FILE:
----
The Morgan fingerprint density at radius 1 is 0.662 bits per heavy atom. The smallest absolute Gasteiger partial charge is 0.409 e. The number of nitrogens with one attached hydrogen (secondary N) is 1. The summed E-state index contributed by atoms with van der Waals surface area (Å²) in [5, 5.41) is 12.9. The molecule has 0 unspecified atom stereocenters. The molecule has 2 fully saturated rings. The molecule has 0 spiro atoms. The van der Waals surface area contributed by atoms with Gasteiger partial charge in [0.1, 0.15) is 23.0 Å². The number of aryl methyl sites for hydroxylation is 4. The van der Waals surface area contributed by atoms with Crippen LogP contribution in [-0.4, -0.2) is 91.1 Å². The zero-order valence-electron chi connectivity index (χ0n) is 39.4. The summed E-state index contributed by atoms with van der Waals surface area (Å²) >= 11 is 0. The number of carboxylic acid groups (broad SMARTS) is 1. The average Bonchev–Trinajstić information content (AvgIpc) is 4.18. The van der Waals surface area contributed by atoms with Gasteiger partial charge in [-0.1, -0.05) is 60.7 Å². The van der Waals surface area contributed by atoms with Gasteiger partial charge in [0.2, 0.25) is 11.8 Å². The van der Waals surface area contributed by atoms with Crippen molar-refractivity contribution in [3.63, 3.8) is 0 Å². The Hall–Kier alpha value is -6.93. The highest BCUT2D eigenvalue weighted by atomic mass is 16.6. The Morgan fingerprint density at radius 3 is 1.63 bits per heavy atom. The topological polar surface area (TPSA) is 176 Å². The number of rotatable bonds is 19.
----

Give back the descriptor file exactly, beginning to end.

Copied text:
The Morgan fingerprint density at radius 1 is 0.662 bits per heavy atom. The smallest absolute Gasteiger partial charge is 0.409 e. The number of nitrogens with one attached hydrogen (secondary N) is 1. The summed E-state index contributed by atoms with van der Waals surface area (Å²) in [5, 5.41) is 12.9. The molecule has 0 unspecified atom stereocenters. The molecule has 2 fully saturated rings. The molecule has 0 spiro atoms. The van der Waals surface area contributed by atoms with Gasteiger partial charge in [0.1, 0.15) is 23.0 Å². The number of aryl methyl sites for hydroxylation is 4. The van der Waals surface area contributed by atoms with Crippen LogP contribution in [-0.4, -0.2) is 91.1 Å². The zero-order valence-electron chi connectivity index (χ0n) is 39.4. The summed E-state index contributed by atoms with van der Waals surface area (Å²) >= 11 is 0. The number of carboxylic acid groups (broad SMARTS) is 1. The average Bonchev–Trinajstić information content (AvgIpc) is 4.18. The van der Waals surface area contributed by atoms with Gasteiger partial charge in [-0.1, -0.05) is 60.7 Å². The van der Waals surface area contributed by atoms with Gasteiger partial charge in [0.2, 0.25) is 11.8 Å². The van der Waals surface area contributed by atoms with Crippen molar-refractivity contribution in [3.63, 3.8) is 0 Å². The Hall–Kier alpha value is -6.93. The highest BCUT2D eigenvalue weighted by atomic mass is 16.6. The Morgan fingerprint density at radius 3 is 1.63 bits per heavy atom. The topological polar surface area (TPSA) is 176 Å². The number of rotatable bonds is 19.